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Organic Chemistry Text Book (CHEM 3401 and 3402)

19.4.1a Hydration

It has been demonstrated (above) that water adds rapidly to the carbonyl function of aldehydes and ketones. In most cases the resulting hydrate (a geminal-diol) is unstable relative to the reactants and cannot be isolated. Exceptions to this rule exist, one being formaldehyde (a gas in its pure monomeric state). Here the weaker pi-component of the carbonyl double bond, relative to other aldehydes or ketones, and the small size of the hydrogen substituents favor addition. Thus, a solution of formaldehyde in water (formalin) is almost exclusively the hydrate, or polymers of the hydrate. Similar reversible additions of alcohols to aldehydes and ketones take place. The equally unstable addition products are called hemiacetals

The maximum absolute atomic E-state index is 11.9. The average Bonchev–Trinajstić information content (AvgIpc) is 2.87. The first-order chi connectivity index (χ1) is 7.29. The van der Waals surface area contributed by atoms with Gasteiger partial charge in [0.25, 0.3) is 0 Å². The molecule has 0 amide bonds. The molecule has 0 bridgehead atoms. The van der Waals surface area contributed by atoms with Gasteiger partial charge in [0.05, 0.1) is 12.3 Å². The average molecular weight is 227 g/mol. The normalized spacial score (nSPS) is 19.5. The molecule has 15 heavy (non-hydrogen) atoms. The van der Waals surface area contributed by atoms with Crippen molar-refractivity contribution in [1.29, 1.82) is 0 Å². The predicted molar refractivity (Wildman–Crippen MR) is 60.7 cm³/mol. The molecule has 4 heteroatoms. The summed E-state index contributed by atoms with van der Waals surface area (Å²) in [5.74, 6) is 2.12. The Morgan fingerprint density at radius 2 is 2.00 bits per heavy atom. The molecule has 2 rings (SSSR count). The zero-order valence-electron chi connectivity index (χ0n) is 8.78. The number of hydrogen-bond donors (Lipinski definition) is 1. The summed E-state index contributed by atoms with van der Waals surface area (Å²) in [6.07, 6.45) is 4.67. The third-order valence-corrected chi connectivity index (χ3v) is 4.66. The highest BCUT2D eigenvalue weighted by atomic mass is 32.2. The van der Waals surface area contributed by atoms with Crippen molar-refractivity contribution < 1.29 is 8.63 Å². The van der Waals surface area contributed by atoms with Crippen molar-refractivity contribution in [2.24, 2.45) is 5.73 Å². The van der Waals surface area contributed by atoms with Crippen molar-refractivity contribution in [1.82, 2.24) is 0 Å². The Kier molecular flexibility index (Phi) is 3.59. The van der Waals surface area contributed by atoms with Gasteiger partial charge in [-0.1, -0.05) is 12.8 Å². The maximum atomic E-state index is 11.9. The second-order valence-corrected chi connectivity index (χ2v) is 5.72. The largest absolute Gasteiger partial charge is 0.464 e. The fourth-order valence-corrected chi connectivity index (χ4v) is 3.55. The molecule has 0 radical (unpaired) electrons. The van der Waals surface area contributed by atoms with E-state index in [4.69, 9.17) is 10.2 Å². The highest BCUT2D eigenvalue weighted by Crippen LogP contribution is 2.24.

R2C=O   +   R'OH      R'O–(R2)C–O–H   (a hemiacetal)


Stable Hydrates and Hemiacetals
To see examples of exceptional aldehydes and ketones that form stable hydrates or hemiacetals Click Here.